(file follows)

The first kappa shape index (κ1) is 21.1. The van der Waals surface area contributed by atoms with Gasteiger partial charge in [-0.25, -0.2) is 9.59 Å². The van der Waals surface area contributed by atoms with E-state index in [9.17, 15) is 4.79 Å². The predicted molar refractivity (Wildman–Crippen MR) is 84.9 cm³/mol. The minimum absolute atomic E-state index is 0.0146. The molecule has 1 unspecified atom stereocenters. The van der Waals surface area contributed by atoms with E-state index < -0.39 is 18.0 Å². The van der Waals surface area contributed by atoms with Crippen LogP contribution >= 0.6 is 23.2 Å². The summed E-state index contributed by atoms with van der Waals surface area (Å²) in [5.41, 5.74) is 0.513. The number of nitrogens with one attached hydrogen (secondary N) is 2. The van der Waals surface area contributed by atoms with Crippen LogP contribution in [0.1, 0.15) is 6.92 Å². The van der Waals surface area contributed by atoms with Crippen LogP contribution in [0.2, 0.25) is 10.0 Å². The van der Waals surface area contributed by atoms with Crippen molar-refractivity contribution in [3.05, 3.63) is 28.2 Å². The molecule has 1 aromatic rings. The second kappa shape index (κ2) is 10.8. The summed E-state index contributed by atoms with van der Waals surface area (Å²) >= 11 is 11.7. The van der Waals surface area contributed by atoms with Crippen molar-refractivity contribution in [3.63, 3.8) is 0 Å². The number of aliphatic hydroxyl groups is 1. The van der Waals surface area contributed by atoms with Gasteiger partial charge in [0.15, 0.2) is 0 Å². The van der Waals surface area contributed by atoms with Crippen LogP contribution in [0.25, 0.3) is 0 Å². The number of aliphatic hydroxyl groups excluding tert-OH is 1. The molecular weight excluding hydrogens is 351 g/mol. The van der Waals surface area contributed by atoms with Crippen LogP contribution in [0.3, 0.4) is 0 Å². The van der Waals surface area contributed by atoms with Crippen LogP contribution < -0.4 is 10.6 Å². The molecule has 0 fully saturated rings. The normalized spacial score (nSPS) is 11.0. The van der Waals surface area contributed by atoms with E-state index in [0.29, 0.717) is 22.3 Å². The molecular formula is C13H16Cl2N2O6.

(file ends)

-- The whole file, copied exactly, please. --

The first kappa shape index (κ1) is 21.1. The van der Waals surface area contributed by atoms with Gasteiger partial charge in [-0.25, -0.2) is 9.59 Å². The van der Waals surface area contributed by atoms with E-state index in [9.17, 15) is 4.79 Å². The predicted molar refractivity (Wildman–Crippen MR) is 84.9 cm³/mol. The minimum absolute atomic E-state index is 0.0146. The molecule has 1 unspecified atom stereocenters. The van der Waals surface area contributed by atoms with E-state index < -0.39 is 18.0 Å². The van der Waals surface area contributed by atoms with Crippen LogP contribution >= 0.6 is 23.2 Å². The summed E-state index contributed by atoms with van der Waals surface area (Å²) in [5.41, 5.74) is 0.513. The number of nitrogens with one attached hydrogen (secondary N) is 2. The van der Waals surface area contributed by atoms with Crippen LogP contribution in [0.1, 0.15) is 6.92 Å². The van der Waals surface area contributed by atoms with Crippen LogP contribution in [0.2, 0.25) is 10.0 Å². The van der Waals surface area contributed by atoms with Crippen molar-refractivity contribution in [3.05, 3.63) is 28.2 Å². The molecule has 1 aromatic rings. The second kappa shape index (κ2) is 10.8. The summed E-state index contributed by atoms with van der Waals surface area (Å²) >= 11 is 11.7. The van der Waals surface area contributed by atoms with Crippen molar-refractivity contribution in [3.63, 3.8) is 0 Å². The number of aliphatic hydroxyl groups is 1. The van der Waals surface area contributed by atoms with Gasteiger partial charge in [0.15, 0.2) is 0 Å². The van der Waals surface area contributed by atoms with Crippen LogP contribution in [0.25, 0.3) is 0 Å². The number of aliphatic hydroxyl groups excluding tert-OH is 1. The molecular weight excluding hydrogens is 351 g/mol. The van der Waals surface area contributed by atoms with Crippen LogP contribution in [0.3, 0.4) is 0 Å². The van der Waals surface area contributed by atoms with Crippen LogP contribution < -0.4 is 10.6 Å². The molecule has 0 fully saturated rings. The normalized spacial score (nSPS) is 11.0. The van der Waals surface area contributed by atoms with E-state index in [0.29, 0.717) is 22.3 Å². The molecular formula is C13H16Cl2N2O6.